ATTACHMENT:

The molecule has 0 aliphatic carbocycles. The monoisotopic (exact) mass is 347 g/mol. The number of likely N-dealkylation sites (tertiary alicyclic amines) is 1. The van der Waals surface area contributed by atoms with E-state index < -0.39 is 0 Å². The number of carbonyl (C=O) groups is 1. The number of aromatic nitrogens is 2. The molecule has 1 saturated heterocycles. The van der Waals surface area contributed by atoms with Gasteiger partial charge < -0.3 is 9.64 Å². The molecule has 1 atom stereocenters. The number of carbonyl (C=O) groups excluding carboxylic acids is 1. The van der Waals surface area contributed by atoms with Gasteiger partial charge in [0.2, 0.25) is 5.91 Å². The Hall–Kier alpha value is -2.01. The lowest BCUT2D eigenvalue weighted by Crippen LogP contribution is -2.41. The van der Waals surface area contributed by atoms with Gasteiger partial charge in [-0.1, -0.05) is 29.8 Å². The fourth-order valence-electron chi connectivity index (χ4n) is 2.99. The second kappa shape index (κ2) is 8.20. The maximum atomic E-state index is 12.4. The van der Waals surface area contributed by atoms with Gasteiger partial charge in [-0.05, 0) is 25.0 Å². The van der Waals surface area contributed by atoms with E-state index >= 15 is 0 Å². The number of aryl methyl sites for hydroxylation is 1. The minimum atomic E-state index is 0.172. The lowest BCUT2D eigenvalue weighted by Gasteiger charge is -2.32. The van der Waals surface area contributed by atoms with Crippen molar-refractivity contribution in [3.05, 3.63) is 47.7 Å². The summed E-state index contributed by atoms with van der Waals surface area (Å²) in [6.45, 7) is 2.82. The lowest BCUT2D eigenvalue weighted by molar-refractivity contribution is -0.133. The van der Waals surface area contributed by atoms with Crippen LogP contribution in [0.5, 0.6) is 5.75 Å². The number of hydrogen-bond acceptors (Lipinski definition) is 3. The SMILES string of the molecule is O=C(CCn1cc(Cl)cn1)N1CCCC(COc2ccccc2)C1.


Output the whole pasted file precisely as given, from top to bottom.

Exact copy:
The molecule has 0 aliphatic carbocycles. The monoisotopic (exact) mass is 347 g/mol. The number of likely N-dealkylation sites (tertiary alicyclic amines) is 1. The van der Waals surface area contributed by atoms with E-state index < -0.39 is 0 Å². The number of carbonyl (C=O) groups is 1. The number of aromatic nitrogens is 2. The molecule has 1 saturated heterocycles. The van der Waals surface area contributed by atoms with Gasteiger partial charge < -0.3 is 9.64 Å². The molecule has 1 atom stereocenters. The number of carbonyl (C=O) groups excluding carboxylic acids is 1. The van der Waals surface area contributed by atoms with Gasteiger partial charge in [0.2, 0.25) is 5.91 Å². The Hall–Kier alpha value is -2.01. The lowest BCUT2D eigenvalue weighted by Crippen LogP contribution is -2.41. The van der Waals surface area contributed by atoms with Gasteiger partial charge in [-0.1, -0.05) is 29.8 Å². The fourth-order valence-electron chi connectivity index (χ4n) is 2.99. The second kappa shape index (κ2) is 8.20. The maximum atomic E-state index is 12.4. The van der Waals surface area contributed by atoms with Gasteiger partial charge in [-0.05, 0) is 25.0 Å². The van der Waals surface area contributed by atoms with E-state index >= 15 is 0 Å². The number of aryl methyl sites for hydroxylation is 1. The minimum atomic E-state index is 0.172. The lowest BCUT2D eigenvalue weighted by Gasteiger charge is -2.32. The van der Waals surface area contributed by atoms with Crippen molar-refractivity contribution in [3.05, 3.63) is 47.7 Å². The summed E-state index contributed by atoms with van der Waals surface area (Å²) in [6.45, 7) is 2.82. The lowest BCUT2D eigenvalue weighted by molar-refractivity contribution is -0.133. The van der Waals surface area contributed by atoms with Crippen LogP contribution in [0.5, 0.6) is 5.75 Å². The number of hydrogen-bond acceptors (Lipinski definition) is 3. The SMILES string of the molecule is O=C(CCn1cc(Cl)cn1)N1CCCC(COc2ccccc2)C1.